• 19. White storks (Ciconia ciconia) on migration.By Nicky Petkov www.naturephotos.eu 2011 At a glance 17
  • 20. Future outlook Wetlands International will step up its efforts We will replicate our successful ecosystem to generate and champion the knowledge, approaches in water management in key river tools and improved policies necessary and lake basins. We will also expand our work to tackle wetland degradation, poverty, in Europe and the Mediterranean, and with vulnerability to natural disasters and climate the corporate sector, for example pioneering change. hybrid-engineering techniques that combine man-made and natural infrastructure to As water scarcity bites deeper in all corners of protect vulnerable coasts. the world, we will highlight the critical lifeline role that wetlands play.18 Wetlands International
  • 21. Thanks to our work with local partners, the SebouBasin is the first basin in Morocco to adapt the EUWater Framework Directive to its local context.By Maïlis Renaudin 2011 At a glance 19
  • 22. Mediterranean and Black Arctic wetlands Sea wetlands Peatlands in Russia Where we work Some places where we work for the long term Tibetan PlateauSahelian floodplainsMangrove coasts ofLatin America West African coastal Patagonian peatlands Mahanadi River Basin Mangrove coasts of Southeast Asian peatlands wetlands Southeast Asia20 Wetlands International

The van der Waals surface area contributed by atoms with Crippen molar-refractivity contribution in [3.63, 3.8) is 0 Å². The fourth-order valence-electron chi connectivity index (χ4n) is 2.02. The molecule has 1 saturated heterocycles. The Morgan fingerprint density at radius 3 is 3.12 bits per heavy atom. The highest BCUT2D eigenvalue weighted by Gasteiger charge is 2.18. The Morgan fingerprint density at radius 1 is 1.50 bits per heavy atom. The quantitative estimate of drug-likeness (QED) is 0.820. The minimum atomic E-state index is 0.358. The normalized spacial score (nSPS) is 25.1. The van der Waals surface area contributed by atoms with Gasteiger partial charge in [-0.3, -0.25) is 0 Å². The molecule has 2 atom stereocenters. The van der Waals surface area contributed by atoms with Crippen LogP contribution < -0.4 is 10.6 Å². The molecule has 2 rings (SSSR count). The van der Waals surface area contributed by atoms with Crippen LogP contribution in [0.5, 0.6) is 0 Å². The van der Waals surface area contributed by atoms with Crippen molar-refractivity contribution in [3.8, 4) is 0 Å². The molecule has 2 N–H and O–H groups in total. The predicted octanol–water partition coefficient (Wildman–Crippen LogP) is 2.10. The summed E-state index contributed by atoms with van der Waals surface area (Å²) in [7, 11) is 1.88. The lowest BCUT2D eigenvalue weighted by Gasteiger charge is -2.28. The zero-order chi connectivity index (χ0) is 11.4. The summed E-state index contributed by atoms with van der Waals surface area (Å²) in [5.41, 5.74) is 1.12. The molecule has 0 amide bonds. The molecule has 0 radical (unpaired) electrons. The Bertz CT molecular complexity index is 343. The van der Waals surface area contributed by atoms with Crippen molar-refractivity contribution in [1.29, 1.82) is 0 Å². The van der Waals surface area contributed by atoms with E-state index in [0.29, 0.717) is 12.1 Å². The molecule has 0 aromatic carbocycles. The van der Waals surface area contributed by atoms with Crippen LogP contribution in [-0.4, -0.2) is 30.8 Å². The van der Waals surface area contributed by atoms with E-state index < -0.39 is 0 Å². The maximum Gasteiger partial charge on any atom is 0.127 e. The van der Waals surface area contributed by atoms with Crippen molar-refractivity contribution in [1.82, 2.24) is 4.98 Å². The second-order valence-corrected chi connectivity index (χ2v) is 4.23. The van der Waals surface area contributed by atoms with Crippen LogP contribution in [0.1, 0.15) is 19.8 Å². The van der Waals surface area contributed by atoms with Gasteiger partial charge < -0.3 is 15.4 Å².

• 23. Mission: Working together is the most effective Find out more about our work on our way to counter the continuing trend of website, or contact us to find out howTo sustain and wetland loss and degradation. Join us to you can become a member, supporter orrestore wetlands, make a bigger difference! partner:their resources andbiodiversity Wetlands International P.O. Box 471 6700 AL Wageningen Tel: +31 (0) 318 660 910 Website: www.wetlands.org E-mail: post@wetlands.org Mission: Wetlands International is a global non-profit organisation dedicated to sustaining and restoring wetlands, their resources and biodiversity for future generations. Wetlands International Annual Review 2011 To sustain and We work through 20 offices, including the headquarters based in the Netherlands. restore wetlands, their resources and We work in over 100 countries to tackle the most pressing problems affecting wetlands. With biodiversity the support of governmental and NGO members and donors, we promote and demonstrate the positive role that wetlands can play in addressing biodiversity loss, poverty and climate change. Our work ranges from research and community-based field projects to advocacy with governments, corporations and international policy fora and conventions. Wetlands International works through partnerships and is supported by contributions from an extensive specialist expert network and tens of thousands of volunteers. Read our full Annual Review 2011